Below is a message from Mexico's President of the Republic (Presidencia de la República).
The government confirms its commitment to preventing and fighting corruption, transparency and accountability.
As a result of the joint efforts of civil society, academia, the private sector and legislators, Mexico has a National Anticorruption System for the first time in its history.
The constitutional amendment that created the National Anticorruption System as a forum for coordination between the authorities of all orders of government was published on May 27, 2015.
During the Extraordinary Period of the LXII Legislature, seven secondary legislation packages were passed to prevent and fight corruption:

General Law on the National Anticorruption System: This provides the basis for coordinating the SNA at the federal and local level as well as the characteristics of the National Control System and the National Digital Platform.

 General Law on Administrative Responsibilities: This establishes the administrative responsibilities and obligations of public officials, to submit declarations on their assets, conflicts of interest and taxes.

Law of Control and Accountability of the Federation, as well as amendments to the Law of Fiscal Coordination and the General Law of Government Accounting: This strengthens the capacity of the Chief Audit Office of the Federation to fight corruption.

Amendments to the Organic Law of the Federal Court of Administrative Justice: The Federal Court of Fiscal and Administrative Justice becomes the new Federal Court of Administrative Justice, which will now be able to sanction both public officials and private individuals for grave offenses.

Amendments to the Organic Law of the Attorney General’s Office: These reate the Special Prosecutor’s Office for Combating Corruption, as an autonomous body for investigating and prosecuting acts of corruption.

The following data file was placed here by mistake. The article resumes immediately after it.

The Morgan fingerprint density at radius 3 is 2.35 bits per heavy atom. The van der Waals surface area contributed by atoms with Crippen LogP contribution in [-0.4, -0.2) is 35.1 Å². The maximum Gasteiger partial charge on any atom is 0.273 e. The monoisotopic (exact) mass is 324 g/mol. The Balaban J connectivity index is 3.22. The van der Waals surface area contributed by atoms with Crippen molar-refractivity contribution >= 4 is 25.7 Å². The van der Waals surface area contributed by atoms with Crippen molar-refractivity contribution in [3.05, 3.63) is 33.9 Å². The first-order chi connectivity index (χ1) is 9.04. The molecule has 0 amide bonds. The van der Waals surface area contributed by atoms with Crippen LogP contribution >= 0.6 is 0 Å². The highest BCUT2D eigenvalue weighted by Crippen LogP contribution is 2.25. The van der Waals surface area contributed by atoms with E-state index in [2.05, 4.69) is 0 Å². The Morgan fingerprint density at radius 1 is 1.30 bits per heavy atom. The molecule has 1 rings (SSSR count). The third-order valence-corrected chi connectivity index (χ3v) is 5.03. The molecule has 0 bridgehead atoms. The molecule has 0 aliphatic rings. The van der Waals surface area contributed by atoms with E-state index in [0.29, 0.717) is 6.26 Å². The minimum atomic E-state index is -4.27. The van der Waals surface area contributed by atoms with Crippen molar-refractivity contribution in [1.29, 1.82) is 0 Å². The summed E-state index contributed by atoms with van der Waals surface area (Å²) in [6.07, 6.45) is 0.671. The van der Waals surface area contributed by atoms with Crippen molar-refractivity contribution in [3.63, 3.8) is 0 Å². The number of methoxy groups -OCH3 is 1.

Amendments to the Federal Penal Code: These establish the sanctions that will be applicable to those who commit acts of corruption: public servants and private individuals.

Amendments to the Organic Law of Federal Public Administration: These strengthen the Public Administration Secretariat’s capacity to prevent and fight corruption

Source: Mexico's President of the Republic

The new law also introduced the concept of whistleblowers. Individuals who have committed an administrative offense can receive a reduction in sanctions if they confess and cooperate with authorities. Whistleblowers can earn a potential reduction in sanctions of between 50 and 70 percent.

For companies, bringing on compliance counsel who have broad familiarity with Mexican law, culture, and practices is another way to reduce their anti-corruption risk in the country. The integrity policy should be reviewed by Mexican counsel in to ensure that the terms and concepts used in the law are reflected in the materials, trainings, and the standards themselves, Adams says.

Compliance officers want to ensure that, when Mexican authorities look at the company’s anti-corruption compliance program, they’re seeing terms that are familiar to them, Adams adds. “Having everything in Spanish is very important,” he says.

Secondly, as it pertains to potential language barriers, employees should be comfortable and fluent in the language in which they’re being interviewed. It’s not uncommon for people to say they’re fluent in English, Adams says, until the interview process begins and language barrier issues can start to interfere with an effective internal investigation.

Labor and employment laws are another important consideration when conducting employee interviews and before taking any sort of action against employees in Mexico. “Labor laws are a lot more protective with respect to employees here in Mexico than they are in the United States,” Adams says. 

An action that may be taken by a U.S. company in the normal course of business, such as putting an employee on administrative leave, may be perceived as aggressive or unacceptable in Mexico. Having counsel that are not familiar with these laws can create problems for the company, Adams says.

Practicing good record-keeping is also important to keep in mind. “The Mexican legal system is a lot more formal than the U.S. legal system,” Adams says. Failing to have documents on hand is “not going to be good enough for purposes of the Mexican law,” he says.

Moving forward, the real test lies in the implementation of Mexico’s anti-corruption law in practice. As for the law, itself, Adams says, “it is definitely something momentous in the history of anti-corruption legislation here in Mexico.”